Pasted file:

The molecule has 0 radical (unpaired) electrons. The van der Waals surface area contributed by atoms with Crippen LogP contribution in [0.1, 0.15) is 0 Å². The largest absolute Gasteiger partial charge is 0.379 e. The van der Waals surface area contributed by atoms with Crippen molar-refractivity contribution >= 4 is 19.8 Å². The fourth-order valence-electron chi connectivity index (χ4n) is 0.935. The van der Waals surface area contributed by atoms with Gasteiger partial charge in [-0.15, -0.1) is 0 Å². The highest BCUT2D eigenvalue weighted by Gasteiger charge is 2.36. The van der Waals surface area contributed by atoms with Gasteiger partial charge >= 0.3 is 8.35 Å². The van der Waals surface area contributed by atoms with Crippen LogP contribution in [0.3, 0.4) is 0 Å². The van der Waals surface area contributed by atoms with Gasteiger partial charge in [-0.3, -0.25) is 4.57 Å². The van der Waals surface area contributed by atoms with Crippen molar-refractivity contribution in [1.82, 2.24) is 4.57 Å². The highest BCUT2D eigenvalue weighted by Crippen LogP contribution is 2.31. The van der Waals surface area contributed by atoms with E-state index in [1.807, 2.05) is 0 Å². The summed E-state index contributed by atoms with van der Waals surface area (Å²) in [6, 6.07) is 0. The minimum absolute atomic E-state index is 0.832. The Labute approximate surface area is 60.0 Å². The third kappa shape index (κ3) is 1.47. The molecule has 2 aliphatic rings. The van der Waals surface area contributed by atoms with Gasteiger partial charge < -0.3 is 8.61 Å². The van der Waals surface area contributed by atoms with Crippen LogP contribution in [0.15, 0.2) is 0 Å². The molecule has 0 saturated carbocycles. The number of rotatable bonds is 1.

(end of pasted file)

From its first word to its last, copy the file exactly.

The molecule has 0 radical (unpaired) electrons. The van der Waals surface area contributed by atoms with Crippen LogP contribution in [0.1, 0.15) is 0 Å². The largest absolute Gasteiger partial charge is 0.379 e. The van der Waals surface area contributed by atoms with Crippen molar-refractivity contribution >= 4 is 19.8 Å². The fourth-order valence-electron chi connectivity index (χ4n) is 0.935. The van der Waals surface area contributed by atoms with Gasteiger partial charge in [-0.15, -0.1) is 0 Å². The highest BCUT2D eigenvalue weighted by Gasteiger charge is 2.36. The van der Waals surface area contributed by atoms with Gasteiger partial charge >= 0.3 is 8.35 Å². The van der Waals surface area contributed by atoms with Crippen LogP contribution in [0.3, 0.4) is 0 Å². The van der Waals surface area contributed by atoms with Gasteiger partial charge in [-0.3, -0.25) is 4.57 Å². The van der Waals surface area contributed by atoms with Crippen molar-refractivity contribution in [1.82, 2.24) is 4.57 Å². The highest BCUT2D eigenvalue weighted by Crippen LogP contribution is 2.31. The van der Waals surface area contributed by atoms with E-state index in [1.807, 2.05) is 0 Å². The summed E-state index contributed by atoms with van der Waals surface area (Å²) in [6, 6.07) is 0. The minimum absolute atomic E-state index is 0.832. The Labute approximate surface area is 60.0 Å². The third kappa shape index (κ3) is 1.47. The molecule has 2 aliphatic rings. The van der Waals surface area contributed by atoms with Gasteiger partial charge < -0.3 is 8.61 Å². The van der Waals surface area contributed by atoms with Crippen LogP contribution in [0.15, 0.2) is 0 Å². The molecule has 0 saturated carbocycles. The number of rotatable bonds is 1.